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Tips for sustainability-oriented entrepreneurs seeking capital

Turning an idea into a reality is rarely easy. Entrepreneurs must build teams, processes and, of course, products that will scale to attract customers and investors. They notoriously juggle too many balls, often with too few hands to catch them.

And yet, increasing numbers of entrepreneurs willingly are adding another task to an already impossibly long to-do list: having a positive environmental or social impact. These sustainability-oriented entrepreneurs are critically necessary given the global challenges, such as climate change, that society faces today.

Yet, sustainability-oriented entrepreneurs face additional challenges in scaling their ventures, as they have to manage both real and perceived tradeoffs that come with defining, maintaining, communicating and scaling an impact mission. These tradeoffs, at a high level, are between performance and social/environmental impact.

Can fast-growing meal kit companies keep their commitments to local produce and minimal waste at a national scale? Can fashionable clothing be made both affordably and with fair labor practices? Will electric or hydrogen vehicles reach an accessible price point for everyday consumers?

There are compelling examples of sustainability-oriented innovations that break tradeoffs, achieving impact and (or, often, through) scale.
The ultimate win for these ventures is to realize the best of all competing priorities, rather than make an either-or choice between "doing good" and "doing well." And, indeed, there are compelling examples of sustainability-oriented innovations that break tradeoffs, achieving impact and (or, often, through) scale.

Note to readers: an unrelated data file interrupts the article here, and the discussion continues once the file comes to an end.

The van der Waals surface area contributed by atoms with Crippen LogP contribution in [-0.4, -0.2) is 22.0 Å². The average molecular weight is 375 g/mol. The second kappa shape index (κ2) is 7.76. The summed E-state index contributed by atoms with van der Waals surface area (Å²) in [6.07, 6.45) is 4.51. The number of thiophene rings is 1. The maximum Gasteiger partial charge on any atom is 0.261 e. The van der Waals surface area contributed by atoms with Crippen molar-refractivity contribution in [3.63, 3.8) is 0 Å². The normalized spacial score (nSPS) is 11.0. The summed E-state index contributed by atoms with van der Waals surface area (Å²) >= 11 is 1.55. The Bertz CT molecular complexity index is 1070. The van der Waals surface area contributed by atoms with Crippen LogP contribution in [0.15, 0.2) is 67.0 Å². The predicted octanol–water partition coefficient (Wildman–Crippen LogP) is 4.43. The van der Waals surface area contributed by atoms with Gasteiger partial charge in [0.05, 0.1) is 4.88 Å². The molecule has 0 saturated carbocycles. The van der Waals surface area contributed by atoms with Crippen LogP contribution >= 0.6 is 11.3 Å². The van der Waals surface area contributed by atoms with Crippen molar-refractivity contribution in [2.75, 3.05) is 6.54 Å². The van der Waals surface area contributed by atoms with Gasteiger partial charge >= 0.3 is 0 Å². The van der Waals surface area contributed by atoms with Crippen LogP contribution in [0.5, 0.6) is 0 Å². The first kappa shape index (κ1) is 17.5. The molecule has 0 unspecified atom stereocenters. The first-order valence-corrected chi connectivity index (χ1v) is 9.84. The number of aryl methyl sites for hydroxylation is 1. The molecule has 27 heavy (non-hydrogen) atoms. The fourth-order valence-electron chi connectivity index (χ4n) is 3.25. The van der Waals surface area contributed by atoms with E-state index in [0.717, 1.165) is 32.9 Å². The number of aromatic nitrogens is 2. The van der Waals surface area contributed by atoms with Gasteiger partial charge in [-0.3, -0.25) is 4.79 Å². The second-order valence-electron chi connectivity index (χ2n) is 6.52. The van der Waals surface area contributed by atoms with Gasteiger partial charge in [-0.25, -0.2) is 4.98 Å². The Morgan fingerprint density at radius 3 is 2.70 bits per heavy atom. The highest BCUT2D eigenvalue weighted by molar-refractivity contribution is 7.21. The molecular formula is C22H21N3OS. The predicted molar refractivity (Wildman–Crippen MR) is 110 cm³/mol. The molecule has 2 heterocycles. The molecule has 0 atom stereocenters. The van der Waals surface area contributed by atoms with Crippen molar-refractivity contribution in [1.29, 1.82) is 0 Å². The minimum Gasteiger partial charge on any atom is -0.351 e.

To achieve this kind of success, capital is often necessary. Aspiring sustainability-oriented entrepreneurs must know how to get their startups financed and scaled up.

Here at the Sustainability Initiative at MIT Sloan, we’ve developed a free guide to help sustainability-oriented entrepreneurs unlock capital. Our guide, along with hundreds of other curated tools and resources to help sustainability leaders of all types, is part of SHIFT, a platform created by MIT that enables sustainability leaders to find, compare and choose the best resources to help them realize their goals.

7 lessons for unlocking capital

Our research into sustainability-oriented innovation ecosystems, including interviews with over 75 entrepreneurs, corporates and investors in both the agribusiness (think AgTech and FoodTech) and energy/cleantech industries, has helped us appreciate the distinct challenges that sustainability-oriented innovators face in raising capital. Further, we’ve identified key practices that entrepreneurs must consider proactively to successfully develop sustainability-oriented innovations.

The guide includes seven practices for sustainability-oriented entrepreneurs across industries. For each of the seven practices, we include quotes from leading investors and entrepreneurs, a supplementary checklist of guiding questions and case studies of startups successfully implementing these practices. Here’s a summary.

  1. Build a balanced team to avoid a technology-push approach. Investors are looking for a clearly articulated strategy and plan of attack, not just a cool technology, no matter how defensible or innovative. The ability to execute on that plan is determined by your team. When asked to rank priorities for early-stage investment criteria, cleantech and agtech investors rank "team" above other factors such as product, market and deal economics.